HealthDay News — Female residents in general surgery have lower expectations for a minimum starting salary and perceive salary negotiations less favorably than male residents, according to a study published in JAMA Surgery.
Kelsey Gray, MD, from the University of California in Los Angeles, and colleagues used data from 407 responses from residents at general surgery programs across the United States.
The researchers found that compared with men, female residents had lower expectations for their minimum starting salary ($249,502 vs $267,700) and ideal starting salary ($334,709 vs $364,663). Opinions about salary negotiation were less favorable for women. Women were less likely to believe they had negotiation tools (18.6 vs 31.7%) and to pursue other job offers to assist with negotiating a higher salary (70.1 vs 82.6%). Compared with male residents, female residents were less likely to be married (34.5 vs 50.4%) and to have children (14.1 vs 24.8%); women believed that they would have more home responsibilities than their significant other (43.5 vs 15.2%). No difference was seen in anticipation of working hours, expected age of retirement, or interest in holding leadership positions, having academic careers, and pursuing research.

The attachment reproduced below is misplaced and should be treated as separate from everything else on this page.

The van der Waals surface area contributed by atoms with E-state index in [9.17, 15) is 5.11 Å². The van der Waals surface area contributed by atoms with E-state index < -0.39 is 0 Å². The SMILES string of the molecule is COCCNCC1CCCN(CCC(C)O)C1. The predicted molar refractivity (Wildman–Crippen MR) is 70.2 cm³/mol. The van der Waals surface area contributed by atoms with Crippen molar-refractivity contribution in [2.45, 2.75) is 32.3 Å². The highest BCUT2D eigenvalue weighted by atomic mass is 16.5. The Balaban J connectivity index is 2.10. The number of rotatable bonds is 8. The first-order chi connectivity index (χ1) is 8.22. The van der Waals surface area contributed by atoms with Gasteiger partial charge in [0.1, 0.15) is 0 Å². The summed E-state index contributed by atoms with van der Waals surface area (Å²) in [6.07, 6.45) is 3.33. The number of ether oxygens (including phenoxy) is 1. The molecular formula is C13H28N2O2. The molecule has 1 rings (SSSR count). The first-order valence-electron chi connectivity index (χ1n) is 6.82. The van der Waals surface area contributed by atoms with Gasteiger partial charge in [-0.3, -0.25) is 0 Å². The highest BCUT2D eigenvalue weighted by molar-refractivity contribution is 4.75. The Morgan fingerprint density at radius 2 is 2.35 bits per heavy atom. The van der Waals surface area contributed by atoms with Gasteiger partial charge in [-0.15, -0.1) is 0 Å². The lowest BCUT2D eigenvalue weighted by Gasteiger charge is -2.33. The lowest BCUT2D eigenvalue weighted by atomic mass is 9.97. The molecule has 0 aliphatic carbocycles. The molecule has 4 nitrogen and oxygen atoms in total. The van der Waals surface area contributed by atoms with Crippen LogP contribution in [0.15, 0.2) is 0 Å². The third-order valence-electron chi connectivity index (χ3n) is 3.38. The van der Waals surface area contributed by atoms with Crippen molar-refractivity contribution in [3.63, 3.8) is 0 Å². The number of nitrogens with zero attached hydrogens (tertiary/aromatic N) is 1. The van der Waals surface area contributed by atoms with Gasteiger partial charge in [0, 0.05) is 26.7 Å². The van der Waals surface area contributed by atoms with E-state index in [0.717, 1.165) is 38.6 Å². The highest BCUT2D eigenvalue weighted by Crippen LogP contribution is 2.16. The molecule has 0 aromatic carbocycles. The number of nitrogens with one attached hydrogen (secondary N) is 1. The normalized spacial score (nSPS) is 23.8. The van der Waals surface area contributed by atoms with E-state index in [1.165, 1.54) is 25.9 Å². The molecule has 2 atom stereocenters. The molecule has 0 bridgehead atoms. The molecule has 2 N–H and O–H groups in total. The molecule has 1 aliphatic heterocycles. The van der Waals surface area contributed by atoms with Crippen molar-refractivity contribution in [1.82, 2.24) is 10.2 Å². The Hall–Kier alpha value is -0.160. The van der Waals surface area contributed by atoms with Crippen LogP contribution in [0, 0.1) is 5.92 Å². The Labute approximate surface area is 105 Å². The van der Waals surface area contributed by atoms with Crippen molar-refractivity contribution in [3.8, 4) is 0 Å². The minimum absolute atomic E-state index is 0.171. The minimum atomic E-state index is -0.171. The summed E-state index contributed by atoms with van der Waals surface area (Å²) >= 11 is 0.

“This survey provides insight into the perspectives held by the next wave of physicians entering the general surgery workforce and provides some insight into potential areas in which resident education may help to address some of the gender disparities that exist in general surgery,” the authors write.
One author disclosed financial ties to the medical device industry.
Abstract/Full Text (subscription or payment may be required)